3 Reasons Why Supply Chain Sustainability Makes Business Sense

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Sustainable supply chain

Perceptions of supply chain sustainability have shifted from a nice-to-have PR exercise to a critical business imperative driven by changing customer expectations, real impacts on stock prices, and an understanding of the vast opportunities to improve sustainability in global supply chains.

1) Customers are Voting with Their Wallets

Customers are increasingly savvy and discerning when it comes to making purchasing decisions based on the sustainable practices of companies. Increasingly, customers expect retailers to provide visibility into:

  • How products were sourced
  • What materials went into production
  • The products’ (or components’) end-of-life scenarios

Sustainability advocates are meeting this need for visibility by developing products such as the Good On You ethical fashion app. Users simply search the app for the brand name or type of product they're looking for to see how they rate. The rating scores brands on their labor, environmental, and animal rights practices to provide shoppers with the information they need to make more informed choices.

Institute for Supply Management CEO Tom Derry told Procurious.com that his own daughter takes sustainability issues such as palm oil usage into account whenever she purchases a product. “Customers won’t hesitate to walk away from a brand and never come back,” he said. “This could mean a brand will then miss out on six or seven decades’ worth of business with that customer.”  

2) ESG Ratings Impact Stock Prices

There was a time when sustainability was merely a PR strategy, but today, stock prices are driven by more than just financial performance. Companies like JP Morgan publish Environment, Sustainability, and Governance (ESG) ratings, which in turn impact the stock price and therefore have the attention of company boards, C-suite executives, and shareholders. Other indices include the S&P500 Environmental & Socially Responsible Index and the Dow Jones Sustainability Indices.

A supply chain shock or risk-type event can have a severe impact on share price and brand equity. After the 2010 Deepwater Horizon spill, for example, BP’s stock fell by 51% in just 40 days on the New York Stock Exchange, going from $60.57 on April 20 to $29.20 on June 9, 2010. By June, the company’s total value lost since April was $105 billion.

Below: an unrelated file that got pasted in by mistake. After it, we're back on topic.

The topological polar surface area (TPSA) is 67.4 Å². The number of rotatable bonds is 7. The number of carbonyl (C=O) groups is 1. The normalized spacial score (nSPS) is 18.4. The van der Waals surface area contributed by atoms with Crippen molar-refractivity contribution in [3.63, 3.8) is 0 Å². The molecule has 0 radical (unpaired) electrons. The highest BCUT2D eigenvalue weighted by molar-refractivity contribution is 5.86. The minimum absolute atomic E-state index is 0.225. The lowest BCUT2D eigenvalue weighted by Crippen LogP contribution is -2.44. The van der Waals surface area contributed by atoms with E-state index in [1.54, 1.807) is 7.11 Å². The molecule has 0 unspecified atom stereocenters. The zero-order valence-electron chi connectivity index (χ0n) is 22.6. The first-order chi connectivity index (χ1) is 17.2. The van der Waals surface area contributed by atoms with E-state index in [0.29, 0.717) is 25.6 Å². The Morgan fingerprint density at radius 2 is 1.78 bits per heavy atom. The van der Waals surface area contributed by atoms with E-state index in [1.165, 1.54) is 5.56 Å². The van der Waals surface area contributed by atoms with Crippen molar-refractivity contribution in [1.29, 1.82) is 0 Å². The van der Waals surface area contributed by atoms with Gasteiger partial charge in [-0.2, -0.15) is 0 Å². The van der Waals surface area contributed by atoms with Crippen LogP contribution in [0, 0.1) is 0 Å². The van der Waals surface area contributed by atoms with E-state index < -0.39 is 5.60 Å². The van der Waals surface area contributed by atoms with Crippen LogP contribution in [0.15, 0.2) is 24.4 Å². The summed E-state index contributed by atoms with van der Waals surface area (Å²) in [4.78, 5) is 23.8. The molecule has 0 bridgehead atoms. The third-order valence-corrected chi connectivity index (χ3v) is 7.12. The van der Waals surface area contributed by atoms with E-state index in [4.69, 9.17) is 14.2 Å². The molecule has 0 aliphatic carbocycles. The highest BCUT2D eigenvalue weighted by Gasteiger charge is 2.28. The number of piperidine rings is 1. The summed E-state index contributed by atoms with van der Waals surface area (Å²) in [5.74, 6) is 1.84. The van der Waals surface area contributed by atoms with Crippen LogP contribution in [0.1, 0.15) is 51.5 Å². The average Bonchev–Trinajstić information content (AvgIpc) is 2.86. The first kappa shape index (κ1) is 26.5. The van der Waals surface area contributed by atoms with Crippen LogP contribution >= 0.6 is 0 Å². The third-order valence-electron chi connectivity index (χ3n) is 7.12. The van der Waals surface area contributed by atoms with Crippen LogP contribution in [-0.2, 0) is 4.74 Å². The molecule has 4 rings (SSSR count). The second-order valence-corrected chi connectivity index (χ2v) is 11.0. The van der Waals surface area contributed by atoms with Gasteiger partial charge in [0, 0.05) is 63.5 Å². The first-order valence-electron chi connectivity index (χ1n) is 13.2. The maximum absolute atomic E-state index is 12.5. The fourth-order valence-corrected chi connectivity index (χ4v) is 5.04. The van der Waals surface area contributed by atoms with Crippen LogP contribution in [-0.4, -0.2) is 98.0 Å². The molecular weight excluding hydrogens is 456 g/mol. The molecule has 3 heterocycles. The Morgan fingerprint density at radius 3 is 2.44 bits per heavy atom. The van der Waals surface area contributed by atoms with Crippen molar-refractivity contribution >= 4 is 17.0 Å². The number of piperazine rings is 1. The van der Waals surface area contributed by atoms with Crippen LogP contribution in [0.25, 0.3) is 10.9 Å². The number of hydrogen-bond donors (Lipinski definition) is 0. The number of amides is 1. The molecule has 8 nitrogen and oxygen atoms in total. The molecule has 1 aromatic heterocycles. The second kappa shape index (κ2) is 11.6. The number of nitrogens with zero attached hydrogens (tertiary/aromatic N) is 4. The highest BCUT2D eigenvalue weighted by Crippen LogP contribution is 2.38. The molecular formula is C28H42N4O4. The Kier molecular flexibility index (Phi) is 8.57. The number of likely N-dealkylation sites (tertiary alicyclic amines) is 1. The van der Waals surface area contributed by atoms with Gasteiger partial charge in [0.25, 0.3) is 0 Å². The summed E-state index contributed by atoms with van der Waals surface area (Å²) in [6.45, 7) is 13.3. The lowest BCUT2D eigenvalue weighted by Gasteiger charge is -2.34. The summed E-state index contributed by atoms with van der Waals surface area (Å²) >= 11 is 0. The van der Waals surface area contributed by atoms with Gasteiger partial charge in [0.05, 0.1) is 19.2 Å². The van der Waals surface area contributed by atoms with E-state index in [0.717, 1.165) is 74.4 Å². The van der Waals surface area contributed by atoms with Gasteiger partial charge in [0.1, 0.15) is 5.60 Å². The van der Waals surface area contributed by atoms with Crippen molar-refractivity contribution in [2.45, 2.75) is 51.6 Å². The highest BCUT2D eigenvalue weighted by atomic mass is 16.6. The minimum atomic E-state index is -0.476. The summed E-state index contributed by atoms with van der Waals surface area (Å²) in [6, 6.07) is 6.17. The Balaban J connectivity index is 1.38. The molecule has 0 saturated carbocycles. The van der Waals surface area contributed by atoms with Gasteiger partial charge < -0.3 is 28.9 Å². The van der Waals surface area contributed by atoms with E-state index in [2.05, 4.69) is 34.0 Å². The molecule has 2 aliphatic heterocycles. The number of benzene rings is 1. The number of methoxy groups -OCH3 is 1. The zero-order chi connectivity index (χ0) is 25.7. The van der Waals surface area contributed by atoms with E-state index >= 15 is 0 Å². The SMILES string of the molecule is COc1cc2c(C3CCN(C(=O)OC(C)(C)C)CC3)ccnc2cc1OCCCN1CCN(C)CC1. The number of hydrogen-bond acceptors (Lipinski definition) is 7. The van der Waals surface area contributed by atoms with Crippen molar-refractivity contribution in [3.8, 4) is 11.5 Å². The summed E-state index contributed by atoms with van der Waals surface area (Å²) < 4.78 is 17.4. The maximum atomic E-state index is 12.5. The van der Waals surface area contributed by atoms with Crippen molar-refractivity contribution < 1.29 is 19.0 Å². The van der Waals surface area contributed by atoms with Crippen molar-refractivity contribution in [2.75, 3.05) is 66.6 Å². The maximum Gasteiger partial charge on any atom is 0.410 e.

Brands that have built up a reputation for integrity, sustainable practices, and robust corporate social responsibility are more likely to bounce back faster after a risk-type event takes place.

3) Supply Chains are Key to Sustainability

A recent study from McKinsey found the supply chains of consumer businesses hold the biggest opportunities for breakthroughs in sustainability performance. The authors wrote that the typical supply chain “creates far greater social and environmental costs than [a company’s] own operations”, accounting for more than 80% of greenhouse gas emissions and more than 90% of the impact on air, land, water, biodiversity, and geological resources.

In other words, even though a consumer company may have worked hard to implement sustainable practices and clean up its own operations, these efforts will be ineffective unless the company also addresses sustainability across its global supply chain. Companies are held responsible for the actions of their suppliers, and consumers will reject a company’s attempt to blame a sustainability breach on their supplier base.

Consumer businesses, however, are in a strong position to influence their suppliers and drive sustainable change throughout the supply chain. Technology is a major enabler in driving supply chain sustainability, with:

  • big data leading to more accurately predicted demand (and therefore a reduction in the cost of excessive inventory, transport, and disposal)
  • 3D printing lowering material and transportation costs
  • machine learning helping to combine shipments and reduce empty truckloads
  • predictive maintenance preventing downtime due to machinery breakdowns

The potential benefits of implementing these technologies are helping flip the perception of supply chain sustainability from being an expensive cost to the business to an essential cost-saving strategy that makes business sense.

Image Credit: ARTDESIGN.NL

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